Wednesday, January 04, 2006

"Junk Science" 2005

Steve Milloy is Fox News and the Cato Institute's political pundit who pretends to discuss science, though in reality he's an ideologue using science to score his political points. He talks about what he calls "junk science", by which he means science that disagrees with his politics -- namely, any science that suggests that totally unfettered, laissez-faire capitalism requires any sort of check or balance. Milloy's not interested in what is important science or good science or bad science, he's interested in pushing a particular politico-economic agenda. To that extent, sometimes he finds good science that disagrees with his politics and disses it. Sometimes he finds good science that agrees with his politics and pushes that. Occasionally, he finds real bad science and rightly castigates its authors, funders, and overseers.

Milloy has published his list of "Junk Science" for 2005. I haven't had time to go through his list in detail and attempt to refute it point by point, but the line, "In a bid to blame alleged global warming for hurricanes and tsunamis...the United Nations..." alone suggests a lot. He's either misled or deliberately distorting the landscape by suggesting that any significant number of real scientists, government officials or even policy advocates would blame a tsunami on global warming.

As further evidence, I offer the list below -- the list of one working scientist/engineer (namely, me) on what could be considered the big stories of the year in ethics and science. The absence of the Hwang item from Milloy's list is proof enough by itself that the issue is not the science, it's the politics; there was no bigger story in science this year regarding ethics. It was a blockbuster breakthrough, making headlines around the world, offering both profound new fundamental science and the possibility of medical treatment for many conditions. It was also, apparently, false -- though the verdict is not final, so let's not be marching with pitchforks and torches just yet.

  • Tops of the list has to be Hwang Woo-Suk and his stem cell cloning team. He claimed to have created 11 patient-specific stem cell lines, but that now appears to be questionable, at best. Likewise, Snuppy, his cloned puppy, is now being questioned, and his team seems to be unable to provide the expected evidence of their claims.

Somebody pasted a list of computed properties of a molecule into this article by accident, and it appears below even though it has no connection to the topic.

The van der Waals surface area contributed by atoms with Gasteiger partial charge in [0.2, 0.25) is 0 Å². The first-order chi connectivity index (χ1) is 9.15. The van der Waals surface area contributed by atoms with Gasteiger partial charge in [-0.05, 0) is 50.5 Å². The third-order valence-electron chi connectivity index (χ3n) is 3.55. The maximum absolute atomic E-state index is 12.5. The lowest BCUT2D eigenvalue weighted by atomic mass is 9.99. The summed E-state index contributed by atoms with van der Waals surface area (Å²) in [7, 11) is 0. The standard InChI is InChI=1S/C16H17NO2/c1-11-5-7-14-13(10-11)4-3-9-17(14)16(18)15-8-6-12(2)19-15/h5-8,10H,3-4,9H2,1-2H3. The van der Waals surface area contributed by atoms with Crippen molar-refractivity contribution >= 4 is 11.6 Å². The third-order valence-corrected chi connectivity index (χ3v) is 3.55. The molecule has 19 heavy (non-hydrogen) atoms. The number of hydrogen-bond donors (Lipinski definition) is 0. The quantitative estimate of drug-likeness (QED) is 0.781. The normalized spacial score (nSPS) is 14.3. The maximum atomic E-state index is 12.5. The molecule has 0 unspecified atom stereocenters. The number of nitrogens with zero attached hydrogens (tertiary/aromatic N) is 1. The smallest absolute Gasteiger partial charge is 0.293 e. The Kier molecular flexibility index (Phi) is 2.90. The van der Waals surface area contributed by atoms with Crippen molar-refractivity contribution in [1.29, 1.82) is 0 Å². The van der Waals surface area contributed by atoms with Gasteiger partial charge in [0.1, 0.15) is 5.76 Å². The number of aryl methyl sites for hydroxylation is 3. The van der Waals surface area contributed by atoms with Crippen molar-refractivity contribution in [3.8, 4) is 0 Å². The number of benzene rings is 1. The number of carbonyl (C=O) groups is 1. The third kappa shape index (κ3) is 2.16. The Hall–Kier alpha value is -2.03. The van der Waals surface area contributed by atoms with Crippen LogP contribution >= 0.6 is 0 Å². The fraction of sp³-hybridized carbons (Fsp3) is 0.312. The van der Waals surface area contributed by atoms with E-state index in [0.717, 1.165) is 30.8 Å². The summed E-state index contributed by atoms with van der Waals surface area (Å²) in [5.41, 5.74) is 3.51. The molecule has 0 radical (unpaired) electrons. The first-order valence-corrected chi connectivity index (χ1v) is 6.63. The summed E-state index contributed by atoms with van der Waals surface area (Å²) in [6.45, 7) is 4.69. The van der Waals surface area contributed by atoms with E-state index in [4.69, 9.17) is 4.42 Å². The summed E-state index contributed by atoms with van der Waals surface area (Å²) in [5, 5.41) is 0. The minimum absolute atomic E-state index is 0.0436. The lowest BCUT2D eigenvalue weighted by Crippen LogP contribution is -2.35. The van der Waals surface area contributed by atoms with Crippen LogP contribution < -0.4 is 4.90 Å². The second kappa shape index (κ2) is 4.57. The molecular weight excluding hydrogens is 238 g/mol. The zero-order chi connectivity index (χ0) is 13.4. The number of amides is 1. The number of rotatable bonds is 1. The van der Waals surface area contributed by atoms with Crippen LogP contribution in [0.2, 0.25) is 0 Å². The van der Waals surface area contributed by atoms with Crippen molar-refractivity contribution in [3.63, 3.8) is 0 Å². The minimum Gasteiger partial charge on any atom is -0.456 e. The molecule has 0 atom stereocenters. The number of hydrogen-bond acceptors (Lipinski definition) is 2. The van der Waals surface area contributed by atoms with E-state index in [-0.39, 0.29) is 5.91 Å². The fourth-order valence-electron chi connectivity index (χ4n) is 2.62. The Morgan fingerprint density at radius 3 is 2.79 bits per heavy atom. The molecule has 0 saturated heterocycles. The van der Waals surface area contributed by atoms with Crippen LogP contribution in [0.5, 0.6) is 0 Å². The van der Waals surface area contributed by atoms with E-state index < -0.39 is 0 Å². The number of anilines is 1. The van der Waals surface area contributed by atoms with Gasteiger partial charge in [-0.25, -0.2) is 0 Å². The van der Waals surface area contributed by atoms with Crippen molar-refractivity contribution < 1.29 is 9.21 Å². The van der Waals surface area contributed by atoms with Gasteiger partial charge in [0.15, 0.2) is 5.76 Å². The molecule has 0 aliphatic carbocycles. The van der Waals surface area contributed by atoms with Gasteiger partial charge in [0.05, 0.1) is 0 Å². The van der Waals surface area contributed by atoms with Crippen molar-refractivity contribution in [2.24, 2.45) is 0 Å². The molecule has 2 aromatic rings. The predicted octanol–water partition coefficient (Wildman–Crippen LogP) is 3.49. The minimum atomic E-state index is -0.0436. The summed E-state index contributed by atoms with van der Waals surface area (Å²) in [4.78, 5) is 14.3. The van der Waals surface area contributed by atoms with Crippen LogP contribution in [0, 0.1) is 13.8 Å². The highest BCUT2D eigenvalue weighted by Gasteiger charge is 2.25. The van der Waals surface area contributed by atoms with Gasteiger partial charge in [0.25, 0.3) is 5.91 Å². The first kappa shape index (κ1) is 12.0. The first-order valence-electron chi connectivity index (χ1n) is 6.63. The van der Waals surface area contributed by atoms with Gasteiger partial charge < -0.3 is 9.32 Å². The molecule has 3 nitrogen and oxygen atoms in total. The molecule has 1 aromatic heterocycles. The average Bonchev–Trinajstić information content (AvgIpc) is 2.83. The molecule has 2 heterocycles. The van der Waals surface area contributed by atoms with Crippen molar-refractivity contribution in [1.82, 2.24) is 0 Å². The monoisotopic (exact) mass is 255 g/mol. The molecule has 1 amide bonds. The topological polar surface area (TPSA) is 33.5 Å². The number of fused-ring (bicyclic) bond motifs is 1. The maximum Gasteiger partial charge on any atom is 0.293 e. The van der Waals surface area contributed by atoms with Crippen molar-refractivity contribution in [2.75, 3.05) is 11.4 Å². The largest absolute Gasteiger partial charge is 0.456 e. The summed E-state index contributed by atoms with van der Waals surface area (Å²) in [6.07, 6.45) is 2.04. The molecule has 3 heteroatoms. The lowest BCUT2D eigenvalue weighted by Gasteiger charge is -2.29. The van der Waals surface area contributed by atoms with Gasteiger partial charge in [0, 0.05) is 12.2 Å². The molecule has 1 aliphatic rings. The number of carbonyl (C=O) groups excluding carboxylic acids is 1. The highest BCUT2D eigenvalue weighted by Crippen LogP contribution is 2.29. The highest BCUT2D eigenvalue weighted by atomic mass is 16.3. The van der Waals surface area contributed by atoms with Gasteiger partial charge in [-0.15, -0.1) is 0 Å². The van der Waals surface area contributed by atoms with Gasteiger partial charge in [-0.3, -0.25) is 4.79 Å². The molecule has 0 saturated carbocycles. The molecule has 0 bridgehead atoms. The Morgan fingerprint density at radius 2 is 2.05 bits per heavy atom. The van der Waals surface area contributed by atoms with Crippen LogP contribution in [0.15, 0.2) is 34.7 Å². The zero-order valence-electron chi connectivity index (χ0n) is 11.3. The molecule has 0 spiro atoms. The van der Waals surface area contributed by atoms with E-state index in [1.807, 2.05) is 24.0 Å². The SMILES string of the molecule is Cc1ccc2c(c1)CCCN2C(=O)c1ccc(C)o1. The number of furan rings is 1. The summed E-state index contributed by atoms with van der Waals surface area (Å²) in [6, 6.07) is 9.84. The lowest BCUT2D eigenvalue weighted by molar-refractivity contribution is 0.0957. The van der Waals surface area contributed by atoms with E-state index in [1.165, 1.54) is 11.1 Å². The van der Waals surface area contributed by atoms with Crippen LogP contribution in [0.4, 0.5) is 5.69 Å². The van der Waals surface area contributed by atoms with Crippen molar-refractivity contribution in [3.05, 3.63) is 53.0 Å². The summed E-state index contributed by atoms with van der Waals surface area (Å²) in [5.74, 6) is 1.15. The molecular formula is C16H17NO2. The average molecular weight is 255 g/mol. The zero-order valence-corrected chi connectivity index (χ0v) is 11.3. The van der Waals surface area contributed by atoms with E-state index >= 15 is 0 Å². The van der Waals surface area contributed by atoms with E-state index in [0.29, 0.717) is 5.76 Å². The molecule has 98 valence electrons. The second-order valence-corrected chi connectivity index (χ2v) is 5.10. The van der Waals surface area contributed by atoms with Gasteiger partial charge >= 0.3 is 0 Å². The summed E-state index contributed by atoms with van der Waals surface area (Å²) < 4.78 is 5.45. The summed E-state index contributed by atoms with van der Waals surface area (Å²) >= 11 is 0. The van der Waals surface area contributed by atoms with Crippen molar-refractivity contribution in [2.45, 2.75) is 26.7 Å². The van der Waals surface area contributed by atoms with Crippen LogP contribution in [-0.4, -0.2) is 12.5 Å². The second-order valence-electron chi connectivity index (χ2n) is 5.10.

• The New Orleans levees demonstrated that Mother Nature is not to be messed with, not for political gain, squabbling, or general incompetence.
  • The fuss over the discovery of the Kuiper Belt object 2003 EL61, a planet-sized object orbiting far from the Sun. Mike Brown's team at Caltech, which has found many important solar system objects in the last decade, got scooped by Santos-Sanz and Ortiz on this one. Or did they? Someone using the same computers as Santos-Sanz and Ortiz in Spain accessed telescope log files showing where Brown's team had been looking just days before announcing the discovery based on two-year-old data. Hmm.
  • The Bush aministration's shift of money away from fundamental computer science research. You could throw in a whole bunch of administration moves that I disagree with, including folding PITAC into PCAST (a move which many people are trying to look on the bright side of).
  • MIT immunologist Luk Van Parijs, fired in October for fabricating data on short interfering RNA in mice. He was also a postdoc in David Baltimore's lab at Caltech, though I haven't seen any suggestion that any of his misdeeds took place during his sojourn in Pasadena.
  • The continued "nudge-nudge, wink-wink" of "scientific whaling". Note that I'm not saying it's necessarily wrong to eat whale meat, just that the current approach is not honest. These are separate questions. But what legitimate scientific purpose could be served by continuing to kill them? I'm no marine mammalogist, but I find it hard to believe that we really need to be killing tens or hundreds of whales a year to answer some obscure question.
  • Ninety Japanese apartment buildings, most in and around Tokyo, for which seismic safety data were faked. They were supposed to survive a magnitude 8 earthquake, but officials now believe a weak six could take them down -- and we have those every couple of years. Arguably, this is a consequence of shifting the building inspection responsibility from the government to the building contractors, who obviously have an incentive to hire the "friendliest" inspector they can find. Technically "junk engineering", not "junk science", but it's my list, and another example of don't try to fool Mother Nature.
  • Dover, PA and the rest of the intelligent design movement, for continuing to waste our time and money and water down or ruin science education. The "right" result was reached in both the court case and the election, but we shouldn't even be having this conversation in 2005. Science tells us what happened; religion tells us why. End of story.
  • As long as I'm talking about intelligent design, it makes me sad that both President Bush and Bill Frist have endorsed its teaching.

All that and not a single mention of global warming.
You could make an entire list out of that alone.

You'll find a couple of excellent sources on Milloy here and here, and an earlier message of mine on Milloy on the IP list here.


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